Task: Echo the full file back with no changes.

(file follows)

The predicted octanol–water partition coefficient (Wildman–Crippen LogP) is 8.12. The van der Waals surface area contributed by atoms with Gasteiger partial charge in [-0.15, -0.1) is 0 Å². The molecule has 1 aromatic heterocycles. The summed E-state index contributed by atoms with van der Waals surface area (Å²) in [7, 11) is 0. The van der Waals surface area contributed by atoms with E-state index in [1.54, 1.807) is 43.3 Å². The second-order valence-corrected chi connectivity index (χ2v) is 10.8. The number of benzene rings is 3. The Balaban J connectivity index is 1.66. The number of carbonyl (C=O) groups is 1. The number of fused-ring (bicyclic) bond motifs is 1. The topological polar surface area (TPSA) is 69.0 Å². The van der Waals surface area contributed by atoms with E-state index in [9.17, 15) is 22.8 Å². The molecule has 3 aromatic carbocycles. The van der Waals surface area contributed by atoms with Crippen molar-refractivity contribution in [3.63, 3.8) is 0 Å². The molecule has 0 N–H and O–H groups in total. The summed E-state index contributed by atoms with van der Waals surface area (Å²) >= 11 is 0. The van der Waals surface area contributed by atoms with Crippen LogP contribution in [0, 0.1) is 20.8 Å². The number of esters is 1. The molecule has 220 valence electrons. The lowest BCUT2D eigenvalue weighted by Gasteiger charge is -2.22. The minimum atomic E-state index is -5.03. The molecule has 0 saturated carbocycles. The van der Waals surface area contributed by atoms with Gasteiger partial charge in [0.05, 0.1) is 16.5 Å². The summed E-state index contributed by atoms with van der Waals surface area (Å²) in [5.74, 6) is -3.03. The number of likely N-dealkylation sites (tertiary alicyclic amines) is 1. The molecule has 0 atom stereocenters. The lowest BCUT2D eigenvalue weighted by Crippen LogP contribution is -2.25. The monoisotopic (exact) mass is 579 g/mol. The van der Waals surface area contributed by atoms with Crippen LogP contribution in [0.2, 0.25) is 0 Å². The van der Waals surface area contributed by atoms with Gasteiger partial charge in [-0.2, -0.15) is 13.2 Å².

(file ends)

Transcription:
The predicted octanol–water partition coefficient (Wildman–Crippen LogP) is 8.12. The van der Waals surface area contributed by atoms with Gasteiger partial charge in [-0.15, -0.1) is 0 Å². The molecule has 1 aromatic heterocycles. The summed E-state index contributed by atoms with van der Waals surface area (Å²) in [7, 11) is 0. The van der Waals surface area contributed by atoms with E-state index in [1.54, 1.807) is 43.3 Å². The second-order valence-corrected chi connectivity index (χ2v) is 10.8. The number of benzene rings is 3. The Balaban J connectivity index is 1.66. The number of carbonyl (C=O) groups is 1. The number of fused-ring (bicyclic) bond motifs is 1. The topological polar surface area (TPSA) is 69.0 Å². The van der Waals surface area contributed by atoms with E-state index in [9.17, 15) is 22.8 Å². The molecule has 3 aromatic carbocycles. The van der Waals surface area contributed by atoms with Crippen molar-refractivity contribution in [3.63, 3.8) is 0 Å². The molecule has 0 N–H and O–H groups in total. The summed E-state index contributed by atoms with van der Waals surface area (Å²) >= 11 is 0. The van der Waals surface area contributed by atoms with Crippen LogP contribution in [0, 0.1) is 20.8 Å². The number of esters is 1. The molecule has 220 valence electrons. The lowest BCUT2D eigenvalue weighted by Gasteiger charge is -2.22. The minimum atomic E-state index is -5.03. The molecule has 0 saturated carbocycles. The van der Waals surface area contributed by atoms with Gasteiger partial charge in [0.05, 0.1) is 16.5 Å². The summed E-state index contributed by atoms with van der Waals surface area (Å²) in [5.74, 6) is -3.03. The number of likely N-dealkylation sites (tertiary alicyclic amines) is 1. The molecule has 0 atom stereocenters. The lowest BCUT2D eigenvalue weighted by Crippen LogP contribution is -2.25. The monoisotopic (exact) mass is 579 g/mol. The van der Waals surface area contributed by atoms with Crippen LogP contribution in [0.2, 0.25) is 0 Å². The van der Waals surface area contributed by atoms with Gasteiger partial charge in [-0.2, -0.15) is 13.2 Å².